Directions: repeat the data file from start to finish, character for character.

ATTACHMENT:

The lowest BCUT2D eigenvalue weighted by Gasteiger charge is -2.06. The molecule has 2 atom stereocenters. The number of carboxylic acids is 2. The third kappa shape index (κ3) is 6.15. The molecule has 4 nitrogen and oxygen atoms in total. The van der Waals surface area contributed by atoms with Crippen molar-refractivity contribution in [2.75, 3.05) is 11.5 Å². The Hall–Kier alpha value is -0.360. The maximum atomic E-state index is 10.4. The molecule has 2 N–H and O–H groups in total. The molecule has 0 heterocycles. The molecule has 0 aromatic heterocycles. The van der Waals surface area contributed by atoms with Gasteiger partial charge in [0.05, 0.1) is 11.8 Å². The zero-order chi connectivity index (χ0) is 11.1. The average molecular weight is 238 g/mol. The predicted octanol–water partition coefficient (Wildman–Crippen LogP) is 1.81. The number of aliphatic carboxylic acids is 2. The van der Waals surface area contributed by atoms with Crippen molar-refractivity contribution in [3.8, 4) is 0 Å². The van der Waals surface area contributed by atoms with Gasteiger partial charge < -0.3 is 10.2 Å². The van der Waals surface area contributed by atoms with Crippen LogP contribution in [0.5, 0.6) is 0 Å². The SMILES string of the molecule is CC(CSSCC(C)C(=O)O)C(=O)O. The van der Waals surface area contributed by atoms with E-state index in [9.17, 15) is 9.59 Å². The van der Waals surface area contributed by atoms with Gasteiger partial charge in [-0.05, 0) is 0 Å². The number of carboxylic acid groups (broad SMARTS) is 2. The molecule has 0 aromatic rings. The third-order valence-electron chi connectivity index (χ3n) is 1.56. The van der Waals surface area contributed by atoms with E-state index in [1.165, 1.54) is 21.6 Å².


The lowest BCUT2D eigenvalue weighted by Gasteiger charge is -2.06. The molecule has 2 atom stereocenters. The number of carboxylic acids is 2. The third kappa shape index (κ3) is 6.15. The molecule has 4 nitrogen and oxygen atoms in total. The van der Waals surface area contributed by atoms with Crippen molar-refractivity contribution in [2.75, 3.05) is 11.5 Å². The Hall–Kier alpha value is -0.360. The maximum atomic E-state index is 10.4. The molecule has 2 N–H and O–H groups in total. The molecule has 0 heterocycles. The molecule has 0 aromatic heterocycles. The van der Waals surface area contributed by atoms with Gasteiger partial charge in [0.05, 0.1) is 11.8 Å². The zero-order chi connectivity index (χ0) is 11.1. The average molecular weight is 238 g/mol. The predicted octanol–water partition coefficient (Wildman–Crippen LogP) is 1.81. The number of aliphatic carboxylic acids is 2. The van der Waals surface area contributed by atoms with Crippen molar-refractivity contribution in [3.8, 4) is 0 Å². The van der Waals surface area contributed by atoms with Gasteiger partial charge < -0.3 is 10.2 Å². The van der Waals surface area contributed by atoms with Crippen LogP contribution in [0.5, 0.6) is 0 Å². The SMILES string of the molecule is CC(CSSCC(C)C(=O)O)C(=O)O. The van der Waals surface area contributed by atoms with E-state index in [9.17, 15) is 9.59 Å². The van der Waals surface area contributed by atoms with Gasteiger partial charge in [-0.05, 0) is 0 Å². The number of carboxylic acid groups (broad SMARTS) is 2. The molecule has 0 aromatic rings. The third-order valence-electron chi connectivity index (χ3n) is 1.56. The van der Waals surface area contributed by atoms with E-state index in [1.165, 1.54) is 21.6 Å².